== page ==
Birthday: December 15, 1916
Died At Age: 87
Sun Sign: Sagittarius
Also Known As: Maurice Hugh Frederick Wilkins
Born Country: England
Born in: Pongaroa, Wairarapa, New Zealand
Famous as: Biophysicist
Spouse/Ex-: Patricia Ann Chidgey (m. 1959–2004), Ruth Abbot (m. 1944–1947)
father: Edgar Henry Wilkins
children: George Wilkins
Died on: October 5, 2004
place of death: Blackheath, London, England, United Kingdom
awards: Albert Lasker Award for Basic Medical Research (1960)
Nobel Prize in Physiology or Medicine (1962)
Who was Maurice Wilkins?
Maurice Hugh Frederick Wilkins was a British (born in New Zealand) biophysicist who was awarded the Nobel Prize in Physiology or Medicine for producing the first image of DNA fibers. His research constituted mainly of optical microscopy, separation of isotopes, x-ray diffraction, and phosphorescence. He helped in the improvement of radar screens used in the Second World War to detect enemy aircraft approaching the coast of England. He worked in the Manhattan project for some time but later changed over to biophysics. His specialization during the work at the Manhattan project was in spectroscopic separation of uranium isotopes. He soon lost interest in helping create weapons of mass destruction and instead changed over to doing research on biophysics. His discovery contributed to the double-helix model suggested by Crick and Watson in 1953. He and another scientist named Rosalind Franklin provided the secondary research to the double helix theory suggested by experiments carried out by the scientists James D. Watson and Francis Crick which became the basis of further research on the structure of DNA. He shared the Nobel Prize with Watson and Crick as Franklin had died in 1958. He went on to do more work on genetics which included several experiments on RNA.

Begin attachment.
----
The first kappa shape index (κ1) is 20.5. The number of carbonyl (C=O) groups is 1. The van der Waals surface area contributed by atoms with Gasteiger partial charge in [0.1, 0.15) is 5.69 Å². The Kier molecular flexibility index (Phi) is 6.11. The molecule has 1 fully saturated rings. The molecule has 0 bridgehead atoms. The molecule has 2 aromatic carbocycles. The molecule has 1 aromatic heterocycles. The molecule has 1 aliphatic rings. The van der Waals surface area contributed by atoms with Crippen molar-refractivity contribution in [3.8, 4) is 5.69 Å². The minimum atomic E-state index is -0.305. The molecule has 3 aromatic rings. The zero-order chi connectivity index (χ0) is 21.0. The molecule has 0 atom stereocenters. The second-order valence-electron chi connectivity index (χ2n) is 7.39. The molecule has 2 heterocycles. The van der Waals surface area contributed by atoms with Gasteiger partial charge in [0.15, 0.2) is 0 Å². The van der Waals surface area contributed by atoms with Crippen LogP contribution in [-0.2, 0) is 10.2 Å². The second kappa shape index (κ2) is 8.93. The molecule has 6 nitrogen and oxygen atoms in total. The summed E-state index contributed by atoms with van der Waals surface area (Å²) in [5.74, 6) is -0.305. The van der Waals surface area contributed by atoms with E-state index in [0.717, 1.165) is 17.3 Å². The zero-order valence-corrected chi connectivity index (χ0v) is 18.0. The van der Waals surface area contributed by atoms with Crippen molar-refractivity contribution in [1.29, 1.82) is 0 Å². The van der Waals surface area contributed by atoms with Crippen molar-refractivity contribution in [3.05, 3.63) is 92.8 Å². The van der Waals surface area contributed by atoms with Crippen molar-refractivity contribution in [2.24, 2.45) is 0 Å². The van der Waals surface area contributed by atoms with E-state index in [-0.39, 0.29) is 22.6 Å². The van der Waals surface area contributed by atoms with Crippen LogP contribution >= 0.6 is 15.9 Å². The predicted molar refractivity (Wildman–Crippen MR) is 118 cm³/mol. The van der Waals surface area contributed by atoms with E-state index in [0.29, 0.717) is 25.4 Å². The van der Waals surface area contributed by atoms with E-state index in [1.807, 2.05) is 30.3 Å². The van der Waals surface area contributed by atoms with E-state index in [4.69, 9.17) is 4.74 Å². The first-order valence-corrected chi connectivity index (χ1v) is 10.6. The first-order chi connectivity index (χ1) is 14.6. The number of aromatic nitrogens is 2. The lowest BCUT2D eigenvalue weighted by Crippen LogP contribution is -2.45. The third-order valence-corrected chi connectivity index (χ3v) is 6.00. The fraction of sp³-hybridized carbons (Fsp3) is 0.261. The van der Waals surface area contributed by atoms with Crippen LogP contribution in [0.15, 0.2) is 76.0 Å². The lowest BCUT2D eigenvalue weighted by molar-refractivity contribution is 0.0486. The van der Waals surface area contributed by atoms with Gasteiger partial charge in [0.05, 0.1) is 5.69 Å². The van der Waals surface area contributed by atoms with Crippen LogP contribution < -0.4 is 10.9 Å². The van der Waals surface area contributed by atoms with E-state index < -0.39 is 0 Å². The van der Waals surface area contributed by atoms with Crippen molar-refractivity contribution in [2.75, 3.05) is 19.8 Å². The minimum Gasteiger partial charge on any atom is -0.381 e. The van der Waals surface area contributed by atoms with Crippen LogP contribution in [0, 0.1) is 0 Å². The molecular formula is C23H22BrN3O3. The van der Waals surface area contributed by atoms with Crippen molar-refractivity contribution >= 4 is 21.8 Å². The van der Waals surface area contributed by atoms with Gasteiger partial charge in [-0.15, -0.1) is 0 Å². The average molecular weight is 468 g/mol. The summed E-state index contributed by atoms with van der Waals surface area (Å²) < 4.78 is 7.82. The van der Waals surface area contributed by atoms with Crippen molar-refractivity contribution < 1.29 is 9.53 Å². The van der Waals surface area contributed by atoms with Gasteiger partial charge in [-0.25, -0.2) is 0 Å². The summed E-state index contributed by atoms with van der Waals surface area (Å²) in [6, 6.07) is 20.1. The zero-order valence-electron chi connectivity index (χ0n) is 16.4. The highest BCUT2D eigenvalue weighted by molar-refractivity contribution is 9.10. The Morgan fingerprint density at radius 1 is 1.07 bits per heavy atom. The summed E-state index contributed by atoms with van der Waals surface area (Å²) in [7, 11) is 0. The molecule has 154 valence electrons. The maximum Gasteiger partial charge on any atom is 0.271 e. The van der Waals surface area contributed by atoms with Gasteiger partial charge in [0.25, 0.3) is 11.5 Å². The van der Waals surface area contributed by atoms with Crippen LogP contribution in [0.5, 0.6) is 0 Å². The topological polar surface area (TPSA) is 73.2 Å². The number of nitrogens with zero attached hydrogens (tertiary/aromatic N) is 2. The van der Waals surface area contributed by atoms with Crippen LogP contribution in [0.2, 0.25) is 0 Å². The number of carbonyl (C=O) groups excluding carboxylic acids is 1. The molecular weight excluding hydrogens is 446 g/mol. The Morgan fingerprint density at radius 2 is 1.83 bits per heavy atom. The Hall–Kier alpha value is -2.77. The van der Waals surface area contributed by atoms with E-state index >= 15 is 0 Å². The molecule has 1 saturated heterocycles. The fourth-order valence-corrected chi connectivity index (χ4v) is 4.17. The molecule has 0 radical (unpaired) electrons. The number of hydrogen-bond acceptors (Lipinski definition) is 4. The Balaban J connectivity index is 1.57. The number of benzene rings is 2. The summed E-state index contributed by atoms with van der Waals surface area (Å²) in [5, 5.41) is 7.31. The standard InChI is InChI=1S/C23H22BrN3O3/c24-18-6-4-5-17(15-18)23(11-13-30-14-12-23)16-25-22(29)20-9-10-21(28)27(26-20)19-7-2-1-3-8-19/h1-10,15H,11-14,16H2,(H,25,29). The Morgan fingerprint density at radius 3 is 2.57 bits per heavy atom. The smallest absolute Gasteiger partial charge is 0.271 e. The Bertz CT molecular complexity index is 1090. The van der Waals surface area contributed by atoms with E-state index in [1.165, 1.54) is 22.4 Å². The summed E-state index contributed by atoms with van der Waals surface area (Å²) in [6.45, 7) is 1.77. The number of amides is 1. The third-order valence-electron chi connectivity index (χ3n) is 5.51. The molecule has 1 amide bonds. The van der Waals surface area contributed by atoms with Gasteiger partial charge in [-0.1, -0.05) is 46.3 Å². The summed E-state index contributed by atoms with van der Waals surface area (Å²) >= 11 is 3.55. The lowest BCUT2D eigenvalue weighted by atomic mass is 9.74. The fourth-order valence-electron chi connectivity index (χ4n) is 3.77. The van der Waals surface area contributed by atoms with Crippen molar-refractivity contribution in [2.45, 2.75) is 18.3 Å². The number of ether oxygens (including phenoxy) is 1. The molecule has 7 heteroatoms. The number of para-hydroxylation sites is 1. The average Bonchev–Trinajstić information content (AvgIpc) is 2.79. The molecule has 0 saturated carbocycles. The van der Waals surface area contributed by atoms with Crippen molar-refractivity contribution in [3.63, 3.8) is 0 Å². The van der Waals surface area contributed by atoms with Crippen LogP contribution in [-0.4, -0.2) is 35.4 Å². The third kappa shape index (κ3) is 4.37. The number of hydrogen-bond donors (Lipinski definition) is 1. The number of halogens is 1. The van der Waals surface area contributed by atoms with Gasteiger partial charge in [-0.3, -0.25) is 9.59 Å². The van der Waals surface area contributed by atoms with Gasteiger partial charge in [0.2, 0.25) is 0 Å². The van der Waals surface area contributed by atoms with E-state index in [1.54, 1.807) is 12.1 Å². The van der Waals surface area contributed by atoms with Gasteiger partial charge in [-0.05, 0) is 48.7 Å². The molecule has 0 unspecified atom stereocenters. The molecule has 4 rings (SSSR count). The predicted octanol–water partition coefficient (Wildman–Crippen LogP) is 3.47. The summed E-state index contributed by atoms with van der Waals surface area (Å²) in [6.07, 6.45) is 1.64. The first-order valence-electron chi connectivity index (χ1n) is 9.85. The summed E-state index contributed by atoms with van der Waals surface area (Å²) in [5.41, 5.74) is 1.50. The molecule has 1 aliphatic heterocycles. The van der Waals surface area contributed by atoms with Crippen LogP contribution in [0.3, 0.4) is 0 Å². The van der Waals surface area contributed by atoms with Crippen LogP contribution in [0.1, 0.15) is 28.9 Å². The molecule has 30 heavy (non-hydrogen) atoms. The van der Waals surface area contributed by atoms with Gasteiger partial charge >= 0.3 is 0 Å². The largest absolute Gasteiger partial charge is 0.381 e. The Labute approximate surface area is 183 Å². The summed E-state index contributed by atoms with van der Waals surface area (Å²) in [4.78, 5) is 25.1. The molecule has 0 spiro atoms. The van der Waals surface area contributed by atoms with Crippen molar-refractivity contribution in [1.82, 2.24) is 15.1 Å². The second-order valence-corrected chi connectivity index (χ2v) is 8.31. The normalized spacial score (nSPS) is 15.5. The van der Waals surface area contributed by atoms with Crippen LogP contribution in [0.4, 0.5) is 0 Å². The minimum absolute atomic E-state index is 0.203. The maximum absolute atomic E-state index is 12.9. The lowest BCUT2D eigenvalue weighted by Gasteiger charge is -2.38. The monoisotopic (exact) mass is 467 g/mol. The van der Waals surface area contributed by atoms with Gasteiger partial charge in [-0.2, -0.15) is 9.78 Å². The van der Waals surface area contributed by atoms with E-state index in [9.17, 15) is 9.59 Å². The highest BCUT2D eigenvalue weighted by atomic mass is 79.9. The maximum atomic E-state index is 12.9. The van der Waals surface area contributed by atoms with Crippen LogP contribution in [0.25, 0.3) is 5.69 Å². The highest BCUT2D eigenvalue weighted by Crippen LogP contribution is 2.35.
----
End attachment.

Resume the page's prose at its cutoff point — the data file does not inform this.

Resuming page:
Childhood & Early Life
Maurice Wilkins was born in Pongaroa, north Wairarapa in New Zealand on December 15, 1916. His father, Edgar Henry Wilkins, was a doctor in the ‘School Medical Service’.
He attended the ‘King Edward IV School’ in Birmingham at the age of six when his family moved to England from New Zealand.
After passing high school he enrolled at the St. John’s College under the University of Cambridge in 1935 from where he earned a degree in physics in 1938.
He joined the ‘University of Birmingham’ from where he got his PhD in 1940 by experimenting on the theory of phosphorescence.
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He contributed to the war efforts in England during the Second World War by carrying out experiments on phosphorescence for improving radar screens.
Later on he moved to the United States where he was recruited for the Manhattan Project which developed the atomic bomb.
After losing interest in producing weapons like atomic bombs, he moved to the ‘University of St. Andrews’ in Scotland in 1945 and joined as an Assistant Lecturer under John Randall who had been appointed to the Chair of the Physics department. He started working on the X-ray patterns produced by molecular structures. In his further experiments Wilkins was helped by John Randall who thought of using physics to help solve problems related to biology and wanted to combine both these disciplines to form an altogether new discipline called biophysics and carry out more experiments.